Ministry of Finance would like to widen existing restrictions to classic lottery due to its increasing popularity in Estonia.
In mid-June, Ministry of Finance launched Gambling Act draft amendment, proposing that persons purchasing lottery tickets and involved in TOTO-gambling be included in «to-be-identified» lists.
Identification of persons is needed to bar those entered into gambling self-exclusion lists also from playing classical lottery and TOTO betting games. In addition to that, self-imposed loss ceilings are planned to be made mandatory with Internet gambling.
The option to enlist as persons restricted while gambling has existed since 2009, used by over 3,000 people up to now. Persons listed cannot gamble with games of chance operators licensed in Estonia.
Even so, various well-known international TOTO-providers having arrived in Estonia and Tax and Customs Board evaluating over €21m of Estonians’ money betted on TOTO, the Ministry of Finance finds that the list should also include the latter.
The only type of lottery to avoid identifications will be the quick «scratching card» lottery producing under a fifth of the lottery market turnover, with ticket prices and main prizes considerably lower than at other lotteries.
ID-card to help
Estonian Gaming Operator Association (EHKL) agrees with the idea of including TOTO and classical lottery in lists of persons with gambling restrictions; in practice, some of their members having already done so with TOTO, voluntarily.
According to Eesti Loto CEO Heiki Kranich, the amendment would mean heavy investments for them, as sales would become more complicated, definitely leading to decrease of sales.
«We are not applauding; even so, broadly speaking I get where the Ministry of Finance stands. For, even though lottery is a very mild form of gambling, it is still gambling; and to prevent all kinds of risks, the move is an option,» reckoned Mr Kranich, adding that in that case, lottery buyers could be identified by ID-cards.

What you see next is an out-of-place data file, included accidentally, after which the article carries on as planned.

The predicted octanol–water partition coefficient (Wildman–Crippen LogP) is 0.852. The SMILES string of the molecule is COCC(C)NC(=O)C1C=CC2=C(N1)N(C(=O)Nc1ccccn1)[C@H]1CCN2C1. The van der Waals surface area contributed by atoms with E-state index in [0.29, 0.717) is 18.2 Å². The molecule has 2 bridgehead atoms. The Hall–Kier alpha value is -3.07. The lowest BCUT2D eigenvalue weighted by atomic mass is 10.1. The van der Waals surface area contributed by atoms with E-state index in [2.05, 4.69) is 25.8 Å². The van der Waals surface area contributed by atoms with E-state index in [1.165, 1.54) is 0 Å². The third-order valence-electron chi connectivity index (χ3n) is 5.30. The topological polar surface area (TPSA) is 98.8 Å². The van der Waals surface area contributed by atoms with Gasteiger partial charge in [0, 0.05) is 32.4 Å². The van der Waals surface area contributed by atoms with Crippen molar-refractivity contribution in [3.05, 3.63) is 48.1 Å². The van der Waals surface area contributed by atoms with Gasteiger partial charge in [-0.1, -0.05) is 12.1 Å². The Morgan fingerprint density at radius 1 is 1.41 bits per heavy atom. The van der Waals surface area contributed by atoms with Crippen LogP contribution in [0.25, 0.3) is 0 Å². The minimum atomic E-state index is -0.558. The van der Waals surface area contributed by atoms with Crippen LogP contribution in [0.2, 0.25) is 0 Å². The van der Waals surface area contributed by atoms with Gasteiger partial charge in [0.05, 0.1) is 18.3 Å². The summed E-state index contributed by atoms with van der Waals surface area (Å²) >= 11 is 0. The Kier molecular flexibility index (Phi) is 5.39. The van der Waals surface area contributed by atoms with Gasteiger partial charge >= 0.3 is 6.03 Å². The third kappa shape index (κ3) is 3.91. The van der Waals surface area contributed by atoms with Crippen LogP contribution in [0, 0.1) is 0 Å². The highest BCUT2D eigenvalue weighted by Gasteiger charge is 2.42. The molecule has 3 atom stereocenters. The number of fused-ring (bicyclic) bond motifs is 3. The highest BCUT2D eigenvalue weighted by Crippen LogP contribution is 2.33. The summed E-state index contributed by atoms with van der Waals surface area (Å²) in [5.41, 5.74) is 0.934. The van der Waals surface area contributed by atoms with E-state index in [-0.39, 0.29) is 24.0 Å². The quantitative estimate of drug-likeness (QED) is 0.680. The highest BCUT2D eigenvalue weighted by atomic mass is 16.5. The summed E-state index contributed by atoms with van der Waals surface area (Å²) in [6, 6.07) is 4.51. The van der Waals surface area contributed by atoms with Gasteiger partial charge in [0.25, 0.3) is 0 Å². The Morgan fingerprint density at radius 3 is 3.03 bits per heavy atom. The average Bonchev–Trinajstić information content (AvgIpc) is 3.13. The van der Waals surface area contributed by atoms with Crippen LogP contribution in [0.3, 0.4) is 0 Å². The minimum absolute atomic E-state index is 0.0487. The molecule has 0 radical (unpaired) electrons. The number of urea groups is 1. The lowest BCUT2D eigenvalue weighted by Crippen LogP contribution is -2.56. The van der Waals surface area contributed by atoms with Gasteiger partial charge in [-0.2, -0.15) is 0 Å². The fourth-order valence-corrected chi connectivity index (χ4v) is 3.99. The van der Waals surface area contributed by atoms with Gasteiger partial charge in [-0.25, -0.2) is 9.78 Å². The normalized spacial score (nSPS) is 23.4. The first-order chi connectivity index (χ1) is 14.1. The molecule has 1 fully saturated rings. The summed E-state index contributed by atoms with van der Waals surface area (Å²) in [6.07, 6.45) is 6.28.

At the same time, he thinks that if lottery would, regarding this issue, be treated equally with casino games and TOTO, the same should apply to taxation. «At the moment, we pay seven times the taxes than our competitors,» said Mr Kranich.
Eesti Loto wishes that taxing lottery would not be based on turnover but on money earned by ticket sales – like with gambling – minus the wins. Or, otherwise, that lotteries’ gambling tax rate would be lowered to 5 per cent, from the current 18 per cent. Also, Mr Kranich proposes to allow lottery ads again.
Ministry of Finance also desires to toughen the self-exclusion list conditions. While, currently, people are able to set themselves limits from six months to three years, the amendment means people would be entered into such lists without a term, with no rights to withdraw the application.
EHKL board member Tõnis Rüütel fails to understand why a well-functioning system ought to be changed.
«Humans are emotional animals. Setting themselves the limits, they may not have considered it thoroughly; and in light of the active human lifespan, three years out of that makes for a substantial percentage. It should be possible to review an emotional decision, at an earlier time,» said he.
As a vital change, the daft amendment suggests the requirement to impose mandatory loss ceilings to distant gambling. Meaning that, while playing games of chance over the Internet, a limit should be set to acceptable weekly or monthly losses while opening the account.
According to Taivo Põrk, a lawyer at Ministry of Finance’s enterprise and accounting policy department, this would mean that the game operator would not be allowed to accept bids enabling the client to lose more than specified by limit.
For instance: should a player determine a monthly loss ceiling of €50, and proceed to lose €45 on the first day, he would be limited to a €5 bid till the end of the month. Should the player win €60 back, the next day, his bids will be limited to €65 till month’s end. Losing the €65, he is finished with playing for that month.
Mr Rüütel underlined that setting up gambling accounts with legal operators in Estonia should not be made overly complicated, as that would lead to people trying out the «easier» illegal options available over the Internet.